Port of
        Phu My, Vietnam

Port of Phu My, Vietnam

Arrival   Hong Kong   Halong Bay   Sanya, China   Nha Trang, Vietnam   Sihanoukville, Cambodia 

Life at Sea   Laem Chabang (Day 1)   Laem Chabang (Day 2)   Koh Samui, Thailand   Singapore  

Phu My, Vietnam

Phu My is the port gateway to Ho Chi Minh City, which was formerly (and popularly) called Saigon. The city center is situated on the banks of the Saigon River, 37 miles from the South China Sea and 1,090 miles south of Hanoi, the capital of Vietnam. We had our choice of several land excursions, the most ambitious and expensive one being the 3-4 day trip to Angkor Wat. Some of our group took the tunnel tour of the tunnels through which the Viet Cong funneled arms and troops during the Vietnam War. The best offering, in my opinion, was "The Best of Ho Chi Minh City," which included tours of museums and historical sites and a buffet luncheon. I wish I'd signed us up for that one. Instead, we opted for a jaw-jarring bus ride into the city center and toured Saigon on our own.

Touring the City

After disembarking, we boarded our bus for the two-hour ride into Ho Chi Minh City. The first thing we noticed was that most of the seat-backs were broken, so that you could not lean back in your seat without ending up in the lap of the person behind you. Then off we roared on some bumpy roads toward the freeway. I thought the potholes were bad in Seattle, but in Vietnam they were bone crushing. When we got to the freeway (which turned out to be a tollway), the British guy across the aisle said: "I hope they are paying us, rather than we pay them!" After a two-hour ordeal that just about crushed our spines into dust, we reached the Rex Hotel in central Saigon. The lobby of the hotel would be our rendezvous point in three and a half hours.

Unfortunately, by the time we arrived, the museums were closed for the lunch hour, which extended until 1:30 for some places and 2:00 for others. Since our time was limited, we opted for just visiting the outside of several historical sites. Part of the problem stemmed from the lunar new year that was going on forever. We encountered this problem all the way from Hong Kong on that cold, rainy last Monday morning before boarding the ship, when all the museums were closed. Oh, well, not much we could do, so we struck out on our own to find landmarks we definitely wanted to see.

Our first stop appeared right outside the Rex hotel. It was the former hôtel de ville from French colonial days.

Hôtel de Ville

Dean in front of Statue of Ho with Hôtel de Ville in Background

Next, we walked over toward what we thought was the former U.S. embassy from the Vietnam War era. It's the one where the last helicopters were taking off from the roof as the North Vietnamese army invaded Saigon. Remember the pictures of people climbing the fence, desperately trying to hitch a ride out on a helicopter?  Well, that was the building. Or so we thought. After being kicked out of that complex and pointed to the building in the next block, we finally found the embassy, which is now Freedom Palace.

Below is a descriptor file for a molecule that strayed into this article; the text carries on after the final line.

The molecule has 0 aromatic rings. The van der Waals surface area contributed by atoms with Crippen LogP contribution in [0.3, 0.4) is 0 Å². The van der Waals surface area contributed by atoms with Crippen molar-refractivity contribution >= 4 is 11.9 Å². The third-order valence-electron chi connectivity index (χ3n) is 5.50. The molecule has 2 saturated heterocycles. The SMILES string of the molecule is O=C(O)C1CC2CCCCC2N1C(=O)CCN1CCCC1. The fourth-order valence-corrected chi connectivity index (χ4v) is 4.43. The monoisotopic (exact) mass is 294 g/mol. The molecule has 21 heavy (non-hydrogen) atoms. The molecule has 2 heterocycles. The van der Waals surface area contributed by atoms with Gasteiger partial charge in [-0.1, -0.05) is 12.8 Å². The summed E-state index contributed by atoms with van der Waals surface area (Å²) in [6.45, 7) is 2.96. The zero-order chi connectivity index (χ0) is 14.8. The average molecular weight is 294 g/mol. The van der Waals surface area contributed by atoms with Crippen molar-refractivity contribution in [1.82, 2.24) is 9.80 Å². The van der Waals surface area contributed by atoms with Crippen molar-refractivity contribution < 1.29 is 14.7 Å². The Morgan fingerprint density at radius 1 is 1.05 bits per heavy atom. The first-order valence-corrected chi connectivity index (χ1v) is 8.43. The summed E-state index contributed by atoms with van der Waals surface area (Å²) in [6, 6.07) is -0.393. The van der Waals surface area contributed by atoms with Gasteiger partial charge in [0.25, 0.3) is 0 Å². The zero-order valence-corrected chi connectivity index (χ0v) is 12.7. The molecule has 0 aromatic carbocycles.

Freedom Palace, Saigon, Vietnam

Freedom Palace, Formerly the U.S. Embassy

Next, we walked a couple blocks to Saigon's Notre Dame Cathedral, which was a miniature of the one in Paris. From there, we struck off to find Chinatown. Because of the angle of the streets, we got lost. Also, pedicab and cab drivers would stop us and try to talk us into city tours and disrupt our concentration as we studied the map. Often they gave confilcting directions, which I think they did on purpose so we'd purchase their tours. Although we only skirted Chinatown, we did see a number of sights of city life that interested us. For example, we laughed at the haphazard way the city electrical wires were bundled together. If the power went out somewhere, I don't know how they'd figure out which line was down. Check it out and see what you think!

Wires of Saigon

The Jumbled Mess of Electrical Wires

By that time, we'd been wandering around for two hours and were becoming quite adept at crossing the wide streets with a phalanx of motorcycles roaring toward us. The secret is to keep walking at a steady pace without panicking. Then the motorcycles and cars can maneuver around you, no problem. But it was time to find some lunch. Fearing to take a chance on a restaurant, we opted for lunch in the air-conditioned comfort of the Rex Hotel. We split a plate of egg rolls and a good portion of noodles and vegetables. The food tasted great, not too spicy and the large Tiger beer quenched my thirst. In the meantime, some fleas in the carpet were making a meal out of Dean's legs. For some reason, they didn't attack me. I guess I'm not sweet enough!

After a leisurely lunch, we wandered around the town again. We took some pictures of displays to honor Tet, the Vietnamese name of the Chinese New Year — The Year of the Dragon.


Dean Posing with Dragon Display

At the previously assigned time of 3:30, we boarded our bus for the two-hour, bone bashing ride back to the Zaandam. Since we were used to the jarring and discomfort, we occupied ourselves with checking out the sights on the way back. I was amazed at how much garbage lay around, right up close to the shacks people lived in, and polluting the streams. Also, motorcycle riders sometimes carried amazingly large loads on their bikes. In addition to merchandise, they carried their families — four people on one bike — parents, kids, and babies. Our guide told us the drivers were required to wear helmets, but the passengers didn't have to. So daddy wore the helmet and everybody else in the family went bare-headed. Finally, we arrived at the dock and eagerly boarded the cool ship and got ready for another five-star dinner in the Rotterdam dining room.

Next stop, Cambodia!

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Sihanoukville, Cambodia